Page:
Red blood cell alloimmunization mitigation strategies.
Hemolytic transfusion reactions due to red blood cell (RBC) alloantibodies are a leading cause of transfusion-associated death. In addition to reported deaths, RBC alloantibodies also cause significant morbidity in the form of delayed hemolytic transfusion reactions. These alloantibodies may also cause morbidity in the form of anemia, with compatible RBC units at times being unable to be located for highly alloimmunized patients, or in the form of hemolytic disease of the newborn. Thus, preventing RBC alloantibodies from developing in the first place, or mitigating the dangers of existing RBC alloantibodies, would decrease transfusion-associated morbidity and mortality. A number of human studies have evaluated the impact on RBC alloimmunization rates of providing partially phenotypically or genotypically matched RBCs for transfusion, and a number of animal studies have evaluated the impact of single variables on RBC alloimmunization. The goal of this review is to take a comprehensive look at existing human and animal data on RBC alloimmunization, focusing on strategies that may mitigate this serious hazard of transfusion. Potential factors that impact initial RBC alloimmunization, on both the donor and recipient sides, will be discussed. These factors include, but are not limited to, exposure to the antigen and an ability of the recipient's immune system to present that antigen. Beyond these basic factors, coexisting "danger signals," which may come from the donor unit itself or which may be present in the recipient, also likely play a role in determining which transfusion recipients may become alloimmunized after RBC antigen exposure. In addition, to better understanding factors that influence the development of RBC alloantibodies, this review will also briefly discuss strategies to decrease the dangers of existing RBC alloantibodies.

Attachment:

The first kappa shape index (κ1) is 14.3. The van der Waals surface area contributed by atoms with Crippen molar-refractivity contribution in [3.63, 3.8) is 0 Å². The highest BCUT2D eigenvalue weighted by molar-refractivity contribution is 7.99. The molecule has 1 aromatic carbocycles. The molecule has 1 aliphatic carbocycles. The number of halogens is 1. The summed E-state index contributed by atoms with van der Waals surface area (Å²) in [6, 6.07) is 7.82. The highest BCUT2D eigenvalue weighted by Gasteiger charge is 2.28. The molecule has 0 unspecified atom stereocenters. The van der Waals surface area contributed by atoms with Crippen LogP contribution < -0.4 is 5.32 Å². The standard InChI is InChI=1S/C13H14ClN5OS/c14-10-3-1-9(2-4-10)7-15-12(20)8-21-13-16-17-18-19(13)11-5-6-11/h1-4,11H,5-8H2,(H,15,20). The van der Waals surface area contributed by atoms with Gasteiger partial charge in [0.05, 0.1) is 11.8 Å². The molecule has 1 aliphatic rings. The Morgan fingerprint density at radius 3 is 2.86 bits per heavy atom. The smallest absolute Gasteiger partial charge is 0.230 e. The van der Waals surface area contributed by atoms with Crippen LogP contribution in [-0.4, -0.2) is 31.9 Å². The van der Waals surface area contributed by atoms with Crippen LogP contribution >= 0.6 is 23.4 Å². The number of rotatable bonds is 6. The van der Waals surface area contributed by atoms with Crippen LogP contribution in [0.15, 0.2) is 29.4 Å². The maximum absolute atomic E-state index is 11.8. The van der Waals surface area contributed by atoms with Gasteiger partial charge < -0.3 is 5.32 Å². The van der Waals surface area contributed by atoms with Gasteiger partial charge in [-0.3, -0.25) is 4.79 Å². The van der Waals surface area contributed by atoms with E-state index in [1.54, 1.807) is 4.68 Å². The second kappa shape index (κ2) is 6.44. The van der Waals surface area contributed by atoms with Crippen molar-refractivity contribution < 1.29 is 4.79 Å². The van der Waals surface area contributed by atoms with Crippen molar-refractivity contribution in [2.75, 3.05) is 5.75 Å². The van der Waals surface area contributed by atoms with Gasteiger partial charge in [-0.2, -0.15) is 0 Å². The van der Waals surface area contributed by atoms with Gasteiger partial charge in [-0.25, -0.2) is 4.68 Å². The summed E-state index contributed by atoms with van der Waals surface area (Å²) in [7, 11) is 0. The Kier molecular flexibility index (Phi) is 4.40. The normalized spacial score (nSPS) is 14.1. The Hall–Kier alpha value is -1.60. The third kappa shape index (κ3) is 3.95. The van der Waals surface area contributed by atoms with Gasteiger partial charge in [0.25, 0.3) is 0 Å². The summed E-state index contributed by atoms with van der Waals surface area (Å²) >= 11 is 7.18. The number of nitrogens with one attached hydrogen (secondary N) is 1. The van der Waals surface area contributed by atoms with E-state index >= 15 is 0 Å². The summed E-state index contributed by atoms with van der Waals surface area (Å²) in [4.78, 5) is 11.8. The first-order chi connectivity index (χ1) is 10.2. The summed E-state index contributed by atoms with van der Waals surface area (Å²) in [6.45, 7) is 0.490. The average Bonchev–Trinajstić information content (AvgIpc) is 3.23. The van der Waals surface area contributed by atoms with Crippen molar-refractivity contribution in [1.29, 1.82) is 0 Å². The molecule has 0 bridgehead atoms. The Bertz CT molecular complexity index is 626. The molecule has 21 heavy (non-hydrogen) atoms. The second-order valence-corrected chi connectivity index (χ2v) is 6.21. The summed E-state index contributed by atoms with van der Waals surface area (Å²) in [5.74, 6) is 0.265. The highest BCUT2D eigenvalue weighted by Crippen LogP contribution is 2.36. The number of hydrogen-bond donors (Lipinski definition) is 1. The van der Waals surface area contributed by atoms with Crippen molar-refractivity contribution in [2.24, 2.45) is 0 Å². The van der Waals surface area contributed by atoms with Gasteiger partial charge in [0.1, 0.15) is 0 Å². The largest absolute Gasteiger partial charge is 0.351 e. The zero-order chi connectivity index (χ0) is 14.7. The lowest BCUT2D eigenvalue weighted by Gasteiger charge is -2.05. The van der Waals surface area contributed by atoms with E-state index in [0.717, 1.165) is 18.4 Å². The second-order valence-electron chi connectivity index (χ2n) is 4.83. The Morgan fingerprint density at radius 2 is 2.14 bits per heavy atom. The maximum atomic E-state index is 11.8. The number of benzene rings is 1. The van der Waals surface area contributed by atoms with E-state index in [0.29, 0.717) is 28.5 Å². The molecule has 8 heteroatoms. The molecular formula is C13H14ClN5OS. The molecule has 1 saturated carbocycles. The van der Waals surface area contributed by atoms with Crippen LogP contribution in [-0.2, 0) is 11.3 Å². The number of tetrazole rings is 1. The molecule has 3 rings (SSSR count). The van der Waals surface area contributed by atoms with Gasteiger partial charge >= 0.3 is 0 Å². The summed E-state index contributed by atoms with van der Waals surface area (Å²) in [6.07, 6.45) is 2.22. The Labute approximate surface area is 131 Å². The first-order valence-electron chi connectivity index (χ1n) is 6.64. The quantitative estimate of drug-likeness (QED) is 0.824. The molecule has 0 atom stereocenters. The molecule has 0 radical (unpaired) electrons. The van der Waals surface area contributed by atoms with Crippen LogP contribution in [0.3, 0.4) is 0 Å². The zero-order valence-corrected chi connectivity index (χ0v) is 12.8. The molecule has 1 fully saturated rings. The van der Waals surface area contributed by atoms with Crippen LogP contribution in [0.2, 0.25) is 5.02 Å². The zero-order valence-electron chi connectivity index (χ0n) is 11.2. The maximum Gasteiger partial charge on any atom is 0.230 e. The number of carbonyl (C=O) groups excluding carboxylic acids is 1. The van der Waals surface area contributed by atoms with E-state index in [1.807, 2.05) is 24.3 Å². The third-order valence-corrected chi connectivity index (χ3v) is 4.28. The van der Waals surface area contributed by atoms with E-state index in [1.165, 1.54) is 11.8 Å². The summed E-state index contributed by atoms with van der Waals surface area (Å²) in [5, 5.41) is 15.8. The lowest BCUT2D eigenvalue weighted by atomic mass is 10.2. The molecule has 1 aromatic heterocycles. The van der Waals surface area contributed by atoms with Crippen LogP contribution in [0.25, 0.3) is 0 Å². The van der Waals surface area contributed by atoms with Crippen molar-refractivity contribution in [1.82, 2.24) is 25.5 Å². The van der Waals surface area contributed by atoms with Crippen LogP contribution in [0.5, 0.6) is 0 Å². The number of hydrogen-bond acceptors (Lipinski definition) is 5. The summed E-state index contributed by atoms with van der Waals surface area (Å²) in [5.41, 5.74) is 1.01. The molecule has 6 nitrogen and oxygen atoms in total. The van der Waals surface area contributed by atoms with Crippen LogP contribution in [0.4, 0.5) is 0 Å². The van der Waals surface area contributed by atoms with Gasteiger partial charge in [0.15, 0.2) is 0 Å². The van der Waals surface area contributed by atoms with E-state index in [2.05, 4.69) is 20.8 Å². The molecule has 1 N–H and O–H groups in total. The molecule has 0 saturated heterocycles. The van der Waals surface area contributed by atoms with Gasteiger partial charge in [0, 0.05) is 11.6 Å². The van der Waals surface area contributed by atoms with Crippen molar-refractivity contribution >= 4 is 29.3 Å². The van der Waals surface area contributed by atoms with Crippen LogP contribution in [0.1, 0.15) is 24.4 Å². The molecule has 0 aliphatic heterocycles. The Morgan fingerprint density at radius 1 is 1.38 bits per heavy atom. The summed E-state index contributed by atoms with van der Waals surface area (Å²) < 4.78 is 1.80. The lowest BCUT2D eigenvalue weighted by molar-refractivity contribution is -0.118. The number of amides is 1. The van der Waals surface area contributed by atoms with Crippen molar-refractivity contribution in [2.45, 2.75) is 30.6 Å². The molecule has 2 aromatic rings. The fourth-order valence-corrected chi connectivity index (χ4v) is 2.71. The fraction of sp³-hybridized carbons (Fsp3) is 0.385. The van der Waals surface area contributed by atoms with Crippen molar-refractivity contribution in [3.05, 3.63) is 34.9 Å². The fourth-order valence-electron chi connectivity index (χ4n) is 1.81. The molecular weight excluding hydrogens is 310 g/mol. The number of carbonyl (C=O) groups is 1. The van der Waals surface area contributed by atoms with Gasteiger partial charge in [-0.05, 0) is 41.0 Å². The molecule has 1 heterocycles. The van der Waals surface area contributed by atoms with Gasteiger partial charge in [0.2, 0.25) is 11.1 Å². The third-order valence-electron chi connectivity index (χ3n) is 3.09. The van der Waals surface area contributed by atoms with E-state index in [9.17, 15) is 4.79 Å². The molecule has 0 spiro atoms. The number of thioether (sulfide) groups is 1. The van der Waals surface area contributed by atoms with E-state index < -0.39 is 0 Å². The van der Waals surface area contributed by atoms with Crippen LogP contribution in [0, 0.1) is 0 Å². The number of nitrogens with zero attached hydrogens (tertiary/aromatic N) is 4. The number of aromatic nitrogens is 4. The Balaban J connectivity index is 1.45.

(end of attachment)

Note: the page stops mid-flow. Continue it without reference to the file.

Hendrickson, JE; Tormey, CA; Shaz, BH
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